October 25, 2023
By Lisa Letourneau-Freiberg, MPH, RD, LDN, Research Director, University of Chicago, Chicago, IL
Originating research: https://pubmed.ncbi.nlm.nih.gov/36681871/
Maturity-onset diabetes of the young (MODY) is a subtype of monogenic diabetes. These are single genetic changes that result in the development of high blood sugars. They are different than type 1 (T1D) and type 2 diabetes (T2D). While less common than T1D and T2D, it is critical to identify if your patient has monogenic diabetes. A confirmed genetic diagnosis of monogenic diabetes will guide the best treatment options, future testing for related medical conditions, and information on the probability of passing this genetic condition on to any children the patient may have. The University of Chicago Monogenic Diabetes Research Program has been operational for over a decade, and their Registry study follows over 1,000 participants with monogenic diabetes to learn more about these conditions.
In this study, authors from the UChicago Monogenic Diabetes Registry interviewed adult participants to better understand challenges they have experienced in obtaining an accurate diagnosis of monogenic diabetes and sharing that diagnosis with healthcare providers and family members.
Of the 20 participants interviewed, 19 were misclassified as having another form of diabetes prior to receiving their correct diagnosis of monogenic diabetes. The most common challenge participants faced was healthcare providers (both primary care and specialty endocrinology care) not recognizing MODY and not understanding its clinical relevance. One participant noted her healthcare provider “…just blew it off and didn’t have any interest in thinking outside of the box.” Participants were eager to obtain targeted information for their type of monogenic diabetes and connect with other people who have the same condition. All participants interviewed had shared their diagnosis of monogenic diabetes with at least one relative, but many of those family members were resistant to learn more about these conditions, share the information with their own healthcare providers, or be tested themselves.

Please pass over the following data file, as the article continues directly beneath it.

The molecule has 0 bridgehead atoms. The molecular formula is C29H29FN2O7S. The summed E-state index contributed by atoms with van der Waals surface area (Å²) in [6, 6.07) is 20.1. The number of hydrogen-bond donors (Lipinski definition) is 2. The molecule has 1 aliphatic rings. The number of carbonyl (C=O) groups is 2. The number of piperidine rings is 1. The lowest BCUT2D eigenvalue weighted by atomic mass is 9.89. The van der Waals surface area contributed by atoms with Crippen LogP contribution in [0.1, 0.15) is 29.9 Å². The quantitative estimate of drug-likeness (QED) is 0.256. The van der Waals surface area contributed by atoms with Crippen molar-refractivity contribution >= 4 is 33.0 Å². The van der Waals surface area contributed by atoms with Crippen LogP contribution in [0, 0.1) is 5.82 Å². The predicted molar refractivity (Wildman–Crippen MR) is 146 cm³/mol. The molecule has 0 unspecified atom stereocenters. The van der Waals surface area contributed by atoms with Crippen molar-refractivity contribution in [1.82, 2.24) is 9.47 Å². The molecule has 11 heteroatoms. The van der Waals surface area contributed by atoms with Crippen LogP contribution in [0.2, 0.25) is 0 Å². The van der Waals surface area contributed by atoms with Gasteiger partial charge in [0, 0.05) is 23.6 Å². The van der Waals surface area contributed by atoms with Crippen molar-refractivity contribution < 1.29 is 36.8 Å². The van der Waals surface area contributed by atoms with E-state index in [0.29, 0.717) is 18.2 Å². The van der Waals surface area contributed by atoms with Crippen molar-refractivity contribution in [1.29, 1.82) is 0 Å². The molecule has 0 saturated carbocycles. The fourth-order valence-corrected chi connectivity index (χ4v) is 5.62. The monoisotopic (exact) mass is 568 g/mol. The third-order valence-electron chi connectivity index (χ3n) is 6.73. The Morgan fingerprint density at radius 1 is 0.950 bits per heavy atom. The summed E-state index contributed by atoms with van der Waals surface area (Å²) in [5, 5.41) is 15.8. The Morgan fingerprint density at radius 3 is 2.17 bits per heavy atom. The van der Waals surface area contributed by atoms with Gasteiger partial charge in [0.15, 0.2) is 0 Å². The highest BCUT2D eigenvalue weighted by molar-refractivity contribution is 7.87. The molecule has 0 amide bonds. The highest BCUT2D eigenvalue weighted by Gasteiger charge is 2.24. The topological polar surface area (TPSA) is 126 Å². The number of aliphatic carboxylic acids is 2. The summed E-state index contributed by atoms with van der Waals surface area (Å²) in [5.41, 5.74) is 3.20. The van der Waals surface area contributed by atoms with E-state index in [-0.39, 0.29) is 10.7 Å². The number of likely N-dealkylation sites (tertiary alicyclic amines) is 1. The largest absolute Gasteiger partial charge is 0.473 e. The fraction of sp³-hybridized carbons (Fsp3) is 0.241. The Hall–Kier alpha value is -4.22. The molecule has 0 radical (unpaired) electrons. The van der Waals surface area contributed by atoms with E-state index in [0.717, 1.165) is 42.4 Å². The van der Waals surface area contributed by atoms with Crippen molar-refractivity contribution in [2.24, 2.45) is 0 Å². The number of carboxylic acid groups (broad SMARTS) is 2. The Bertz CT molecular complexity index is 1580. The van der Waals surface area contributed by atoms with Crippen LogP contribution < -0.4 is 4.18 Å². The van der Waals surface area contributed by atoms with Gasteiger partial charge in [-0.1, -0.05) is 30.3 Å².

Recommendations for providers:
- Be sure you are well informed on monogenic diabetes so you can identify it in your practice. There are many resources available online. UChicago has a free online continuing education (CE) course on monogenic diabetes (linked below) as well as ongoing monthly Office Hours sessions that include CE (linked below).
- If you have a patient who you think might have monogenic diabetes, help them obtain clinical genetic testing. If they are uninsured or their insurance won’t cover testing, research-based testing may be available through groups such as the UChicago Monogenic Diabetes Research Program (linked below). Self-pay testing may also be an option.
- If you have a patient with a confirmed genetic diagnosis of monogenic diabetes, be ready to act! Treatment changes may be recommended. Expect that your patient will want targeted information about this condition. If you have questions, reach out to expert groups for assistance.